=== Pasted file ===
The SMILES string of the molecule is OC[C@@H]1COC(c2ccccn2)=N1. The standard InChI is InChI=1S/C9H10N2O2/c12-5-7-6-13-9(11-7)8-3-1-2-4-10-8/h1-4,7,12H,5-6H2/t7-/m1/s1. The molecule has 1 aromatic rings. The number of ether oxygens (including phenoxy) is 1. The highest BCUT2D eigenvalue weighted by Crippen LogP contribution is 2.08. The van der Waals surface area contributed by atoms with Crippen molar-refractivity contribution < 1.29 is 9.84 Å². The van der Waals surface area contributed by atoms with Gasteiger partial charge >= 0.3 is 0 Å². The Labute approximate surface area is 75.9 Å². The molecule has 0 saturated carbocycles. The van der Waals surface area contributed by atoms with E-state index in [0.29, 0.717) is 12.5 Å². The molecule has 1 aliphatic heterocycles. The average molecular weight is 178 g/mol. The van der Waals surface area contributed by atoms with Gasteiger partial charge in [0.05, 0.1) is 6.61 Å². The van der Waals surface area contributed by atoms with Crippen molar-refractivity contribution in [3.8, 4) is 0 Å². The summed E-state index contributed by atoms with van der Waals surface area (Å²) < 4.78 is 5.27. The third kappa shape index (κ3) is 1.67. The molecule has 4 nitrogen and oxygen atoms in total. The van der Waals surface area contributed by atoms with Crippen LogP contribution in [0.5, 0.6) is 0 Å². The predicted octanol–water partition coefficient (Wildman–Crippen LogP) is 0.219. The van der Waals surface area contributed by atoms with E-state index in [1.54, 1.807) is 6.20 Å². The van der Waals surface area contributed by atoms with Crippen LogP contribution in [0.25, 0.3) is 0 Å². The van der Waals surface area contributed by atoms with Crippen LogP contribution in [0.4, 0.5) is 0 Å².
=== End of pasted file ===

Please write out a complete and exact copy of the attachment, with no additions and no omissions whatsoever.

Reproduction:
The SMILES string of the molecule is OC[C@@H]1COC(c2ccccn2)=N1. The standard InChI is InChI=1S/C9H10N2O2/c12-5-7-6-13-9(11-7)8-3-1-2-4-10-8/h1-4,7,12H,5-6H2/t7-/m1/s1. The molecule has 1 aromatic rings. The number of ether oxygens (including phenoxy) is 1. The highest BCUT2D eigenvalue weighted by Crippen LogP contribution is 2.08. The van der Waals surface area contributed by atoms with Crippen molar-refractivity contribution < 1.29 is 9.84 Å². The van der Waals surface area contributed by atoms with Gasteiger partial charge >= 0.3 is 0 Å². The Labute approximate surface area is 75.9 Å². The molecule has 0 saturated carbocycles. The van der Waals surface area contributed by atoms with E-state index in [0.29, 0.717) is 12.5 Å². The molecule has 1 aliphatic heterocycles. The average molecular weight is 178 g/mol. The van der Waals surface area contributed by atoms with Gasteiger partial charge in [0.05, 0.1) is 6.61 Å². The van der Waals surface area contributed by atoms with Crippen molar-refractivity contribution in [3.8, 4) is 0 Å². The summed E-state index contributed by atoms with van der Waals surface area (Å²) < 4.78 is 5.27. The third kappa shape index (κ3) is 1.67. The molecule has 4 nitrogen and oxygen atoms in total. The van der Waals surface area contributed by atoms with Crippen LogP contribution in [0.5, 0.6) is 0 Å². The predicted octanol–water partition coefficient (Wildman–Crippen LogP) is 0.219. The van der Waals surface area contributed by atoms with E-state index in [1.54, 1.807) is 6.20 Å². The van der Waals surface area contributed by atoms with Crippen LogP contribution in [0.25, 0.3) is 0 Å². The van der Waals surface area contributed by atoms with Crippen LogP contribution in [0.4, 0.5) is 0 Å².